Add the U.S. Census Bureau to the list of U.S. government agencies that have been the victim of an IT security attack in recent months. While the Census Bureau's admission that it was attacked is not a surprise, the details on how the attack was able to happen reveals an IT security vulnerability that is common across many types of technology deployments and industries.
Census Bureau Director John H. Thompson publicly confirmed on July 24 that his agency was breached in an incident that exposed non-confidential information from the Federal Audit Clearinghouse that was contained in an external-facing IT system.
"It appears the database was compromised through a configuration setting that allowed the attacker to gain access to the four files posted to the hacker's site," Thompson explained in a blog post.
Thompson stressed that after several days of auditing there was no indication that any confidential information or access to internal systems was gained by the attackers. Going a step further, within 90 minutes of learning about the breach, the Census Bureau made the impacted system inaccessible.
The Census Bureau attack follows the public disclosure of the massive attack against the U.S. Office of Personnel Management (OPM), which impacted 25.7 million Americans. Unlike the OPM breach, the damage from the Census Bureau breach, it appears, is minimal. Also unlike the OPM breach, the root cause of the Census Bureau attack seems to have been quickly identified as a misconfiguration.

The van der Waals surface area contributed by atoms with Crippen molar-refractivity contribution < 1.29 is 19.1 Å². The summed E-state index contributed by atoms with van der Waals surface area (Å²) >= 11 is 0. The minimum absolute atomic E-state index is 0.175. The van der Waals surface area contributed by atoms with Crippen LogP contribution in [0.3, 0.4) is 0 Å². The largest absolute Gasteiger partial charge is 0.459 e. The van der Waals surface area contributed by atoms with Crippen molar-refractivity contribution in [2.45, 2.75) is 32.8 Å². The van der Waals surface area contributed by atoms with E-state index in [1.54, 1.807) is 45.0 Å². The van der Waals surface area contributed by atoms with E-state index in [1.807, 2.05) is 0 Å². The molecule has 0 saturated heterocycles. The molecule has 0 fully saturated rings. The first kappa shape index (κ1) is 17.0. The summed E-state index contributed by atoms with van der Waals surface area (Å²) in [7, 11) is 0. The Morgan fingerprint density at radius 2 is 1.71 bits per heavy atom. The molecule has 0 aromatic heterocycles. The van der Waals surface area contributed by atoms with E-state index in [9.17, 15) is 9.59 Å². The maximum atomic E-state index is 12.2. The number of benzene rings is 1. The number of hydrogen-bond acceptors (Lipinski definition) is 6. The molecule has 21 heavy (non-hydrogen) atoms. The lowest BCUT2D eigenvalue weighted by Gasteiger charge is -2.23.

While there are many attacks that occur by way zero-day attacks and obscure exploits, misconfiguration errors are also common in IT and they do lead to data breaches. IT consultant Jamie Brown reported that one in every 600 Websites has unintentionally exposed Git software repository information, potentially exposing code to risk.
John Matherly, creator of the Shodan security search tool, has also been looking at misconfiguration and has specifically focused on users of the open-source MongoDB database. "A quick search for MongoDB reveals that there are nearly 30,000 instances on the Internet that don't have any authorization enabled," Matherly blogged. "There's a total of 595.2 TB of data exposed on the Internet via publicly accessible MongoDB instances that don't have any form of authentication."
Misconfiguration is a real, nontrivial issue, and MongoDB is just one example use case out of many. At this point, it's not clear what the precise misconfiguration was at the Census Bureau, but it's good to note that the agency found and corrected the issue quickly. It's also important to remember that not all attacks are zero-day driven; some are just misconfigurations.
As a best practice, organizations of all sizes should continuously enforce and inspect configuration policies for data and directories to make sure that access policies and security are correctly implemented.
Sean Michael Kerner is a senior editor at eWEEK and InternetNews.com. Follow him on Twitter @TechJournalist.